BEIRUT (Reuters) - The intelligence wing of Iran’s Revolutionary Guard arrested an Iranian-American dual national in late July on charges of plotting against national security and working with hostile governments, the news site of the Iranian judiciary said.
Mizan Online said on Wednesday the person was arrested in the province of Golestan.
At least half a dozen other dual-national Iranians, including at least three other Iranian-Americans, have been arrested on similar charges in the past year.
In Washington, State Department spokesman John Kirby said at a news briefing: “We’ve seen reports of detentions of U.S. citizens, and we continue to raise our concerns about that, continue to use all the means at our disposal to advocate for their release.” He said he could not provide details.
News of the latest arrest came on the same day that the Iranian parliament’s National Security and Foreign Policy committee met members of the intelligence wing of the Revolutionary Guards.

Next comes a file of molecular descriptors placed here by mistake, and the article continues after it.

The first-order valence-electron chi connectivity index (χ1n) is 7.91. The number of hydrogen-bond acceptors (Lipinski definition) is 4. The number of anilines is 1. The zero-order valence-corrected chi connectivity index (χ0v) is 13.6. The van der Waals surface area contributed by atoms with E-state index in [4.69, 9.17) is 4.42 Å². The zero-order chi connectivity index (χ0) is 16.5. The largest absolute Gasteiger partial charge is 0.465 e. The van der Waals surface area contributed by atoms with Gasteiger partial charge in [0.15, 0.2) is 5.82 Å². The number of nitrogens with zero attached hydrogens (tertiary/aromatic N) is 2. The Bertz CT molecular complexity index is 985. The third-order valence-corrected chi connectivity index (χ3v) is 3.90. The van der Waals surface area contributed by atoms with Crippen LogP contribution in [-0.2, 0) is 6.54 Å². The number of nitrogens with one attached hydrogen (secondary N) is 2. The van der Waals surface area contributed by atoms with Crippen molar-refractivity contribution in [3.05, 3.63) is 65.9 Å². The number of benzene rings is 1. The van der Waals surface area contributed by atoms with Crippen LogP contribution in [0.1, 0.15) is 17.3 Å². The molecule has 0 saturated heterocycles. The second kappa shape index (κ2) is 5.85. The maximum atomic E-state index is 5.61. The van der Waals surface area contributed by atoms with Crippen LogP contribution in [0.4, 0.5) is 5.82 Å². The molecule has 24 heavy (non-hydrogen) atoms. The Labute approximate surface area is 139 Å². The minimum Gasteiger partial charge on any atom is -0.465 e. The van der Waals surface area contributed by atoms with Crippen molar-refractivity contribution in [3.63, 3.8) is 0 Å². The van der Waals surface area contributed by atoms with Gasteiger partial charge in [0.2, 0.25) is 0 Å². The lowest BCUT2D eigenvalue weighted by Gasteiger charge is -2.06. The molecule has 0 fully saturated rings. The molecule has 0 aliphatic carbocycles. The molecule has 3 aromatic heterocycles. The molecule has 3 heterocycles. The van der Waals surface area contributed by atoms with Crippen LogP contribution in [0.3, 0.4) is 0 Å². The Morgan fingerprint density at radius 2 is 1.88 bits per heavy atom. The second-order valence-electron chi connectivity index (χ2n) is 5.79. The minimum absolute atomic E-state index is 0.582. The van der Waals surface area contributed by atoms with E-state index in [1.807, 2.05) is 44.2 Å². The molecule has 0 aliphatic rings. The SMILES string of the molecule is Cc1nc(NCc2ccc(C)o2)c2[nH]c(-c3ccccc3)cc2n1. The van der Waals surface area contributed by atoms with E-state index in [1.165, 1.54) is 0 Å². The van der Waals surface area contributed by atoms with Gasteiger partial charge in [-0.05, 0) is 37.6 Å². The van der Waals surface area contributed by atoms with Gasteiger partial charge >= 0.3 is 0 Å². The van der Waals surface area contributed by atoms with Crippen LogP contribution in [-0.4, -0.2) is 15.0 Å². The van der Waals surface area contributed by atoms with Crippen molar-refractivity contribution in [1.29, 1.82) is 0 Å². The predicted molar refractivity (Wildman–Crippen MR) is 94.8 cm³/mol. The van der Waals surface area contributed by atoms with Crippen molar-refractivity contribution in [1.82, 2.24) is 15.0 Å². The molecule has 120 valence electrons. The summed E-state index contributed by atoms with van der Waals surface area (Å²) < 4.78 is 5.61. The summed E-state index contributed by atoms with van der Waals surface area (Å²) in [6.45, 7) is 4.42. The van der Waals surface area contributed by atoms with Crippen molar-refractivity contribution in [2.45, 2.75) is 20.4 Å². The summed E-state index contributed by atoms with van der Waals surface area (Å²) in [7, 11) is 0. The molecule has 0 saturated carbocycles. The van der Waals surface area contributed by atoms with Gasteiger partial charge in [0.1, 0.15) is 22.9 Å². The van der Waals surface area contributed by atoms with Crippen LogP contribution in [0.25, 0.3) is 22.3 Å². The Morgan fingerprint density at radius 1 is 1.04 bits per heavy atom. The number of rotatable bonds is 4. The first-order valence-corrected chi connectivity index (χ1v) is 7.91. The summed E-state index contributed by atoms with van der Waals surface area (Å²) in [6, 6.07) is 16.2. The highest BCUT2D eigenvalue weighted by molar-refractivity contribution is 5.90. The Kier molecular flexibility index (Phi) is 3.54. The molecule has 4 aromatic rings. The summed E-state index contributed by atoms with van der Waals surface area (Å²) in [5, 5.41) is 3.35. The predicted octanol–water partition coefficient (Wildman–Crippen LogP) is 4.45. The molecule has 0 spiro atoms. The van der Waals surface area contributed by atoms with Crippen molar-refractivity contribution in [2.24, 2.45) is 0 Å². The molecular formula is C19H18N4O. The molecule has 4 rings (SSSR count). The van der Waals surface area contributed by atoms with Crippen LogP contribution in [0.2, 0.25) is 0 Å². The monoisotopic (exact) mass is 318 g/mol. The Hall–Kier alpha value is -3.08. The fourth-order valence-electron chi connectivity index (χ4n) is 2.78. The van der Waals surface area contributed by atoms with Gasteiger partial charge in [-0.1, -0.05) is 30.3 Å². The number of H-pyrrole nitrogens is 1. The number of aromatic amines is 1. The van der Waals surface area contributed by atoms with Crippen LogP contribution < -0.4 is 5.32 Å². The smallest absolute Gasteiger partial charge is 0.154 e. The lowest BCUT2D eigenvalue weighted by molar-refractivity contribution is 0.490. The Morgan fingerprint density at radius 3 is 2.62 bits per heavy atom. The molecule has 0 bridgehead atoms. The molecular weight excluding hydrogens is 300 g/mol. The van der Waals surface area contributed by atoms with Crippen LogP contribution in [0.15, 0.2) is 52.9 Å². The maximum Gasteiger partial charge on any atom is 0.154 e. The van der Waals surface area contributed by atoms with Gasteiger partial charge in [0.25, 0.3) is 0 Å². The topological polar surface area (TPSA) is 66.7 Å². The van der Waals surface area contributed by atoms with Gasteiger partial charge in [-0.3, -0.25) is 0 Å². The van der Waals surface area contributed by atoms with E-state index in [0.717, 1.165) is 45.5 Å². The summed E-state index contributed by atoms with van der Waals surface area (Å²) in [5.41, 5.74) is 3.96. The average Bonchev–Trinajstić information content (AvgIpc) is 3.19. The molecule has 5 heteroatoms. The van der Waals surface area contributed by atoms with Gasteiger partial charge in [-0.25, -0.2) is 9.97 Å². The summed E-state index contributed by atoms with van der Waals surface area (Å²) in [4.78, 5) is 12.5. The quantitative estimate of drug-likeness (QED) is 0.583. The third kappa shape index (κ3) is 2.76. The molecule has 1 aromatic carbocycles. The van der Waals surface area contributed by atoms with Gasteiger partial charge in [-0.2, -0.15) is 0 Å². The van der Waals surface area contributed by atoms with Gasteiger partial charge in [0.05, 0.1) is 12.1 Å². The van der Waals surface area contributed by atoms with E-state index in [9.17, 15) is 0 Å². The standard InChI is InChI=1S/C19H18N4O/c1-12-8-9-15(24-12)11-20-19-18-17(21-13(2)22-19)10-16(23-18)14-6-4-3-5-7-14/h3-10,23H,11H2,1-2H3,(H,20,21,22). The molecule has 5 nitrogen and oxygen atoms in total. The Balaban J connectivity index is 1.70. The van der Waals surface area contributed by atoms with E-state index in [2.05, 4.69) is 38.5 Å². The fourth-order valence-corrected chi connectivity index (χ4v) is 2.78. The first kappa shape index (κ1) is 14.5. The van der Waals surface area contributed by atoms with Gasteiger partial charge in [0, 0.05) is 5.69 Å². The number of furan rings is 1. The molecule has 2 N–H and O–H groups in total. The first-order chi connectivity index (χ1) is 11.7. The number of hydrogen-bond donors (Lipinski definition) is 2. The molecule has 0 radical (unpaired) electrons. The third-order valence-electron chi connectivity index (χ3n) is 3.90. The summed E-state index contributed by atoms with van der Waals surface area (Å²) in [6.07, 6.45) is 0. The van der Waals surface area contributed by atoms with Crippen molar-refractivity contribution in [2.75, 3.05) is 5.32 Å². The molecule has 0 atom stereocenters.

The meeting, titled “the infiltration project,” covered subjects including the potential of dual-national Iranians to be recruited as spies, Hussein Naqavi Husseini, the committee’s spokesman, said, according to the website of Iranian state TV.
“In this meeting it was brought up that dual-nationals are under the serious scrutiny of the enemies’ intelligence services and they are used in the infiltration project,” Husseini said.
He said that a member of Iran’s nuclear negotiating team, a dual national who he did not name, was under investigation.
The Iranian judiciary said on Sunday that a member of the nuclear team had been arrested and released on bail but did not confirm whether that individual is a dual-national.
Hamid Baidinejad, a member of the nuclear negotiating team, posted on Instagram a defense of fellow member Abdul Rasoul Durri Esfahani, who was criticized as a foreign agent by hardline websites, according to the Islamic Republic News Agency (IRNA).
Baidinejad said in his post that Durri Esfahani has worked for Iran in international relations for more than two decades. “Insisting that he is a spy is an open insult to the intelligence and security services of Iran,” Baidinejad wrote.
Reporting by Babak Dehghanpisheh; Additional reporting by Arshad Mohammed in Washington; Editing by James Dalgleish